Recipe: Flavored Kombucha

February 3, 2013 · 50 comments

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Although the Kombucha Challenge is over, I just wanted to add one more recipe. Kombucha is now my favorite beverage. I actually never drink much of anything except water, so this is something new for me. I am really enjoying taking care of my SCOBY and getting this incredibly beneficial beverage from it.

I finally located some cool bottles for the second ferment and I wanted to share the flavors I have been experimenting with. It’s easy to experiment because I am making so much kombucha I am not worried about wasting it if I do not like a flavor. Here’s a few of my favorites.

If this is the first time you are reading about kombucha here, you need to catch up by reading this post to find out what kombucha is and this post to get the basic kombucha recipe.

Kombucha Has a Lot of Important Vitamins

A kombucha culture has a wide range of organic acids, vitamins and enzymes that give it its extraordinary value.

  • B vitamins; especially B1, B2, B12 — Important for energy formation and a multitude of metabolic reactions in the body.
  • Vitamin C — Important for detoxification and immune support.

Kombucha Has Many Valuable Organic Acids

There are also many important organic acids present in kombucha. Here are some of them.

  • Lactic acid is essential for healthy digestion and is produced by the beneficial bacteria in the culture.
  • Acetic acid is an antiseptic and inhibitor of pathogenic bacteria.
  • Glucuronic acid is a powerful detoxifier. It helps neutralize the toxic effects of plastics, herbicides, pesticides and resins. When toxins enter the liver, they bind to glucuronic acid and get flushed out through the kidneys. Additionally, glucosamines are derived from glucuronic acid and are important to our joints and other collagen and cartilage dependent tissues as well as the fluids which lubricate the joints. These elements are also present in our skin and mucous membranes.
  • Malic acid also helps in detoxification of the liver.
  • Butyric acid (produced by the yeast) protects mucous membranes and is important in the large intestine.
  • Gluconic acid is produced by the bacteria and strengthens the walls of the gut. This helps heal intestinal permeability caused by candida yeasts.
  • Nucleic acids, like RNA and DNA, transmit information to the cells on how to perform correctly and regenerate.
  • Amino acids produce important enzymes, such as those involved with glutathione, a powerful antioxidant which provides protection from alcohol, pollution and other toxins.

Reading about all these benefits lead me to really want to start to make it. But with anything new, there is a hurdle to get over. I invited you all to join me in the Kombucha Challenge and you all came through! I was able to do this because I knew so many others were doing it as well. For that I can’t thank you all enough! I hope you had as much fun as I did and I hope you met your goals.

Flavored Kombucha

Ingredients

  • 1 – 2 quarts of kombucha (see the basic recipe for making kombucha)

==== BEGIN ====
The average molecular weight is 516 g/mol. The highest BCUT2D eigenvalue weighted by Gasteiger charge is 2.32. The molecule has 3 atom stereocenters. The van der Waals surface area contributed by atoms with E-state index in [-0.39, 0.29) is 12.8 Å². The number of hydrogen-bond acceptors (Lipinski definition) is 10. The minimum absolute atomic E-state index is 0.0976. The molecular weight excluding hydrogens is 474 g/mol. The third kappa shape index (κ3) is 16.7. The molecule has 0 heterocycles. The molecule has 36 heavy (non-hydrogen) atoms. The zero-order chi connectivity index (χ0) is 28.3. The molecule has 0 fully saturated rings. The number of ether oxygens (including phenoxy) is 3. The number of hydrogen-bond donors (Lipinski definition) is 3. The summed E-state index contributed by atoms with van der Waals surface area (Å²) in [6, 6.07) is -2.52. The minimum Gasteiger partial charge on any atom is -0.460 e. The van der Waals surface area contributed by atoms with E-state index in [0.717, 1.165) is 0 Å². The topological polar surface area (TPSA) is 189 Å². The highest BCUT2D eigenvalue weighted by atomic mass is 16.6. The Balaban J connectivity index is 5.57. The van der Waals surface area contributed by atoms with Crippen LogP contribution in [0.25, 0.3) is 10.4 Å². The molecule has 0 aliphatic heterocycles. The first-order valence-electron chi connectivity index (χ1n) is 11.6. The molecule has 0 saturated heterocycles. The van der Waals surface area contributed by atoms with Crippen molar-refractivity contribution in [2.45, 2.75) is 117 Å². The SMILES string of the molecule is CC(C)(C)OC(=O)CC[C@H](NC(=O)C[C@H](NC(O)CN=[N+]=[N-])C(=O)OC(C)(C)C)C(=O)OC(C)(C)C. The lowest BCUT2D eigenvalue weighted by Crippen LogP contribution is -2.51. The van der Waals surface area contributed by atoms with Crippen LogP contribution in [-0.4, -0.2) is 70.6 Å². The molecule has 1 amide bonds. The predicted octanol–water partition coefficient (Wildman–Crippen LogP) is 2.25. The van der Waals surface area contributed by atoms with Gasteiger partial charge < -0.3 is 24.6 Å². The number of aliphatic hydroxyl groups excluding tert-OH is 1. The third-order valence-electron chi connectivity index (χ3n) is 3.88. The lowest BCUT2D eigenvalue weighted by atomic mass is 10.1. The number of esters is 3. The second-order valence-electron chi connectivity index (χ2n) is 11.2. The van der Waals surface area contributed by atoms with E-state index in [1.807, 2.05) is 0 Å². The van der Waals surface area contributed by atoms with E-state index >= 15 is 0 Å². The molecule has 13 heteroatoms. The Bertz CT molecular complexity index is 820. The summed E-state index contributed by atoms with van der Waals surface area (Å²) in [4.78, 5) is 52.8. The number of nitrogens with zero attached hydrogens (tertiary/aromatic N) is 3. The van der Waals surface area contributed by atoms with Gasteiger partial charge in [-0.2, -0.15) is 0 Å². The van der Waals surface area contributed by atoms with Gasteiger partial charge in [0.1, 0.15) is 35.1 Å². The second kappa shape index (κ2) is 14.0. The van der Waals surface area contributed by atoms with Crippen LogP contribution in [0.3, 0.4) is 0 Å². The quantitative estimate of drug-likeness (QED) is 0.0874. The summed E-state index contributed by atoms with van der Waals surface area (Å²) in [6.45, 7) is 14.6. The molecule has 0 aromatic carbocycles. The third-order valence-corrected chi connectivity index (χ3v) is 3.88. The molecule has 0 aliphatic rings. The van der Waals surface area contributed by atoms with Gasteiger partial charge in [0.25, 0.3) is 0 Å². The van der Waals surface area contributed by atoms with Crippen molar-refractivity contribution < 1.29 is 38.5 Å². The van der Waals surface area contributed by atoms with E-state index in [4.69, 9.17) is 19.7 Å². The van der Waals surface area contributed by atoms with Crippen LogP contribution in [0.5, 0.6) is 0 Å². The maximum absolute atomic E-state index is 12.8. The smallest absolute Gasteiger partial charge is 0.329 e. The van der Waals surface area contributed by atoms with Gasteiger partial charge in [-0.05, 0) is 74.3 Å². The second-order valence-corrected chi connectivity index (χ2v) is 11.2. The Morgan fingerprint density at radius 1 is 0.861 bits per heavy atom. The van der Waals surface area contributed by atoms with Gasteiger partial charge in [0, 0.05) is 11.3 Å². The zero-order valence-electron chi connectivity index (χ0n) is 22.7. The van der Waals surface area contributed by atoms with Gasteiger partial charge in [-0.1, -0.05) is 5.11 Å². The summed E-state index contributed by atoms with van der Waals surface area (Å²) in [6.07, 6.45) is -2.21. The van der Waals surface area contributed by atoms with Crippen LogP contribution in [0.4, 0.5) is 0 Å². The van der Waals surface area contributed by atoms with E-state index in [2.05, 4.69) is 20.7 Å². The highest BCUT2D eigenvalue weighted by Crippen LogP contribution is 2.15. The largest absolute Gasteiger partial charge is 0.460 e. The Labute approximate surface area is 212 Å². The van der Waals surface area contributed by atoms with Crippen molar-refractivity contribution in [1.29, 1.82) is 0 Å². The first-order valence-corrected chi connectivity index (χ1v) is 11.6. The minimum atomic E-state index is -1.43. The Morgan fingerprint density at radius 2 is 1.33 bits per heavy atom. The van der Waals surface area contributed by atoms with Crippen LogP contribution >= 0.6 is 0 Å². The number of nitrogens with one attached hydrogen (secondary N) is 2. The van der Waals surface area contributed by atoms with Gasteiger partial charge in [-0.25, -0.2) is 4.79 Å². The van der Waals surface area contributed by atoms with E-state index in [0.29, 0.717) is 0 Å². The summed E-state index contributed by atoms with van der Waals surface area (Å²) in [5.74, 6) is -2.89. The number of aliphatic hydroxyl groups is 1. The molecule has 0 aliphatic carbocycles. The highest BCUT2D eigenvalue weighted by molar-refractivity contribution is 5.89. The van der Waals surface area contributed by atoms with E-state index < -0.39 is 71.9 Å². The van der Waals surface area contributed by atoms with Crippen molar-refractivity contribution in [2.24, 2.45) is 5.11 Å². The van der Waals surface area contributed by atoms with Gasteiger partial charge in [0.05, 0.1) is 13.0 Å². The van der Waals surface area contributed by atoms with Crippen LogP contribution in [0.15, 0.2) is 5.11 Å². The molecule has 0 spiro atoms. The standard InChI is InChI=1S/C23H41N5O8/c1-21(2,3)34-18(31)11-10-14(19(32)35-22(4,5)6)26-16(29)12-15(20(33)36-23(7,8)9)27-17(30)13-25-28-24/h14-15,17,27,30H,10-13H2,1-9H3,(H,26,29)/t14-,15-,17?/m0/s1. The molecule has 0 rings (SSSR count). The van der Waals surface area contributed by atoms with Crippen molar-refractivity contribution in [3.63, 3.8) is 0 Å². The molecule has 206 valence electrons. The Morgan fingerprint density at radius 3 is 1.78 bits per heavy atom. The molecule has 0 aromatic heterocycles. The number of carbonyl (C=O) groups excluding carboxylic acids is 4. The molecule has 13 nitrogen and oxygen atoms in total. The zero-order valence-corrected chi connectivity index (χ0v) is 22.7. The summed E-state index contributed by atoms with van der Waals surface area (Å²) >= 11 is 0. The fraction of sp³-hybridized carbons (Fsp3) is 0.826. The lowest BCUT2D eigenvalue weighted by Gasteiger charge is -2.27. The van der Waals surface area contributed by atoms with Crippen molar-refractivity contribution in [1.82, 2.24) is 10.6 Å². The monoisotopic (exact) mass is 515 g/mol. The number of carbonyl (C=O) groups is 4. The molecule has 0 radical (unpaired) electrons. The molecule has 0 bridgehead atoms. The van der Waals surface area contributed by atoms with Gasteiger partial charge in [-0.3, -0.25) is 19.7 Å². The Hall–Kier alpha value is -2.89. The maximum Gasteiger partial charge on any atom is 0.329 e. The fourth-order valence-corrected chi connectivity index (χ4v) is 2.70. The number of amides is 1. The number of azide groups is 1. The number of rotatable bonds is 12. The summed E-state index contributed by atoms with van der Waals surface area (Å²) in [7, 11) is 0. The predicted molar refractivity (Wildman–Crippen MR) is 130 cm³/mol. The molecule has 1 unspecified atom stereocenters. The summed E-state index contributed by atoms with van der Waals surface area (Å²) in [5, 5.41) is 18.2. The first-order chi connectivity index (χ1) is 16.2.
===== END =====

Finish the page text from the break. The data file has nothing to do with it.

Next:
• Flavors such as fresh pomegranate, lemon, orange, ginger and unsweetened cranberry juice

Equipment

  • Funnel
  • 12 – 16 ounce bottles for the second ferment

Instructions

  1. Ginger Flavor: Slice about a one inch length of fresh ginger into thin slices and drop them into the bottle. Add a squeeze of fresh lemon juice and a squeeze of fresh orange juice. Using the funnel, add the kombucha leaving just an inch at the top. Close the bottle and leave out in a dark cabinet for 3 days.
  2. Cranberry/Pomegranate: Using the funnel add about two tablespoons of cranberry juice to the bottle. Add the seed of about 1/4 of a fresh pomegranate. Add the kombucha leaving just an inch at the top. Close the bottle and leave out in a dark cabinet for 3 days.
  3. Cranberry/Orange: Using the funnel add about two tablespoons of cranberry juice to the bottle. Squeeze about two tablespoons of fresh orange juice into a spoon and add that to the bottle.  Add the kombucha leaving just an inch at the top. Close the bottle and leave out in a dark cabinet for 3 days.

I loved all of these flavors! The Cranberry/Pomegranate was somewhat tart but that made it interesting. If you do not have the grolsch style bottles, you can do the secondary ferment in ball jars. Just seal them tightly.

Be aware that this second ferment is done to flavor the kombucha and to increase carbonation. You should check your bottles every day to be sure they are not getting to the point where they will explode. I release the air inside the bottle every day to avoid this.

Where to get the bottles

Where to Buy Organic Kombucha and Kombucha Making Supplies

This post is shared at: My Meatless Monday, Melt in Mouth Monday, Barnyard Hop, Meatless Monday, Countrified Hicks, Slightly Indulgent Tuesday, Tasteful Tuesday, Traditional Tuesday, Hearth & Soul Hop, Gluten Free Wednesday, Whole Food Wednesday, Mommy Club, Real Food Wednesday, Sustainable Ways, Allergy Free Wednesday, Seasonal Celebration, Wildcrafting Wednesday, Tasty Traditions, Full Plate Thursday, Simple Lives Thursday, Creative Juice Thursday, Thank Your Body Thursday, Keep It Real Thursday, Gluten Free Friday, Fight Back Friday, Foodie Friday, Small Footprint Friday, M+BL Link Live